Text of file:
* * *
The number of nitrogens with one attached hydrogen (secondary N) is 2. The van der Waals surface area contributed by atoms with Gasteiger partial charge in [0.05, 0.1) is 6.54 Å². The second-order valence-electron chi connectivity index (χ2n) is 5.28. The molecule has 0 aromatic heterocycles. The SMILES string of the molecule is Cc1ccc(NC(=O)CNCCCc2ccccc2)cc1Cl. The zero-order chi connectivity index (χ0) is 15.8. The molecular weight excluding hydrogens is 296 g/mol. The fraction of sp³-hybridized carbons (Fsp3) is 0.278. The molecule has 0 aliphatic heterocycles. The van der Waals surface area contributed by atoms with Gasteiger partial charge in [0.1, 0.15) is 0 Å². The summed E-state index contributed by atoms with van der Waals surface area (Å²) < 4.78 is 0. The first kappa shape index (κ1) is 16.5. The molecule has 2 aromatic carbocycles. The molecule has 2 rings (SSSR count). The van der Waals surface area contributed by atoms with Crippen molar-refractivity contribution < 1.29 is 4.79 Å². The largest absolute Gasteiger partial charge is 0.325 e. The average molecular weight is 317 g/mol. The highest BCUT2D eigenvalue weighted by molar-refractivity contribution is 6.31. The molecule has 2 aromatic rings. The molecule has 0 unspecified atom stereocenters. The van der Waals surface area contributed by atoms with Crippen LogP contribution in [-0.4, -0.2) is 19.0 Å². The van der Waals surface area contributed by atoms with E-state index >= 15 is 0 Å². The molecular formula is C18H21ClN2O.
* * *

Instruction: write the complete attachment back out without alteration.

The number of nitrogens with one attached hydrogen (secondary N) is 2. The van der Waals surface area contributed by atoms with Gasteiger partial charge in [0.05, 0.1) is 6.54 Å². The second-order valence-electron chi connectivity index (χ2n) is 5.28. The molecule has 0 aromatic heterocycles. The SMILES string of the molecule is Cc1ccc(NC(=O)CNCCCc2ccccc2)cc1Cl. The zero-order chi connectivity index (χ0) is 15.8. The molecular weight excluding hydrogens is 296 g/mol. The fraction of sp³-hybridized carbons (Fsp3) is 0.278. The molecule has 0 aliphatic heterocycles. The van der Waals surface area contributed by atoms with Gasteiger partial charge in [0.1, 0.15) is 0 Å². The summed E-state index contributed by atoms with van der Waals surface area (Å²) < 4.78 is 0. The first kappa shape index (κ1) is 16.5. The molecule has 2 aromatic carbocycles. The molecule has 2 rings (SSSR count). The van der Waals surface area contributed by atoms with Crippen molar-refractivity contribution < 1.29 is 4.79 Å². The largest absolute Gasteiger partial charge is 0.325 e. The average molecular weight is 317 g/mol. The highest BCUT2D eigenvalue weighted by molar-refractivity contribution is 6.31. The molecule has 2 aromatic rings. The molecule has 0 unspecified atom stereocenters. The van der Waals surface area contributed by atoms with Crippen LogP contribution in [-0.4, -0.2) is 19.0 Å². The van der Waals surface area contributed by atoms with E-state index >= 15 is 0 Å². The molecular formula is C18H21ClN2O.